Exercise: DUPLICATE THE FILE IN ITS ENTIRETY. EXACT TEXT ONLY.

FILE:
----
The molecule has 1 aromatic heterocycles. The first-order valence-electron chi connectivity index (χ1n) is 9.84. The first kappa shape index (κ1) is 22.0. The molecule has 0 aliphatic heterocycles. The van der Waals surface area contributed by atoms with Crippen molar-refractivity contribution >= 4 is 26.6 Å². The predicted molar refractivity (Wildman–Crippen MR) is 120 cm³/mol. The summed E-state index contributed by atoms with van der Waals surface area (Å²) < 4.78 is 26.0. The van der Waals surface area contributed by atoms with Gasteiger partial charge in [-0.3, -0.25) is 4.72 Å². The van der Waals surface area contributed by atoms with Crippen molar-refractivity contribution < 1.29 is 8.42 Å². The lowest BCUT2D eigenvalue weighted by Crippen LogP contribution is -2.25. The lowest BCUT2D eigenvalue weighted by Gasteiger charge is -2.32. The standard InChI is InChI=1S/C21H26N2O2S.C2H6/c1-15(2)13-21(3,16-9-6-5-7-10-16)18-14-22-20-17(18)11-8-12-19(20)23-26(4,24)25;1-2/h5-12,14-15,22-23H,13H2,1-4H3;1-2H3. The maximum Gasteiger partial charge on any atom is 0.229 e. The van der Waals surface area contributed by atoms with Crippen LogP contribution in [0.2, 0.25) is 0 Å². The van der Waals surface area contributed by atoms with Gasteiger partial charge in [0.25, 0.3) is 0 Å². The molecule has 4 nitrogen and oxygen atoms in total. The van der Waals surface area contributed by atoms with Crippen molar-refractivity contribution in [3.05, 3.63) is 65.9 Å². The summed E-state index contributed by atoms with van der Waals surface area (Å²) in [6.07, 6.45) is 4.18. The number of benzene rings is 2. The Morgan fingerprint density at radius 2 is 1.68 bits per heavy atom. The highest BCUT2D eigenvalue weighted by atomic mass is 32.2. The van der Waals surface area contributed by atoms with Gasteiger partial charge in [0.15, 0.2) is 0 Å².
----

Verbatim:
The molecule has 1 aromatic heterocycles. The first-order valence-electron chi connectivity index (χ1n) is 9.84. The first kappa shape index (κ1) is 22.0. The molecule has 0 aliphatic heterocycles. The van der Waals surface area contributed by atoms with Crippen molar-refractivity contribution >= 4 is 26.6 Å². The predicted molar refractivity (Wildman–Crippen MR) is 120 cm³/mol. The summed E-state index contributed by atoms with van der Waals surface area (Å²) < 4.78 is 26.0. The van der Waals surface area contributed by atoms with Gasteiger partial charge in [-0.3, -0.25) is 4.72 Å². The van der Waals surface area contributed by atoms with Crippen molar-refractivity contribution < 1.29 is 8.42 Å². The lowest BCUT2D eigenvalue weighted by Crippen LogP contribution is -2.25. The lowest BCUT2D eigenvalue weighted by Gasteiger charge is -2.32. The standard InChI is InChI=1S/C21H26N2O2S.C2H6/c1-15(2)13-21(3,16-9-6-5-7-10-16)18-14-22-20-17(18)11-8-12-19(20)23-26(4,24)25;1-2/h5-12,14-15,22-23H,13H2,1-4H3;1-2H3. The maximum Gasteiger partial charge on any atom is 0.229 e. The van der Waals surface area contributed by atoms with Crippen LogP contribution in [0.2, 0.25) is 0 Å². The van der Waals surface area contributed by atoms with Gasteiger partial charge in [0.25, 0.3) is 0 Å². The molecule has 4 nitrogen and oxygen atoms in total. The van der Waals surface area contributed by atoms with Crippen molar-refractivity contribution in [3.05, 3.63) is 65.9 Å². The summed E-state index contributed by atoms with van der Waals surface area (Å²) in [6.07, 6.45) is 4.18. The number of benzene rings is 2. The Morgan fingerprint density at radius 2 is 1.68 bits per heavy atom. The highest BCUT2D eigenvalue weighted by atomic mass is 32.2. The van der Waals surface area contributed by atoms with Gasteiger partial charge in [0.15, 0.2) is 0 Å².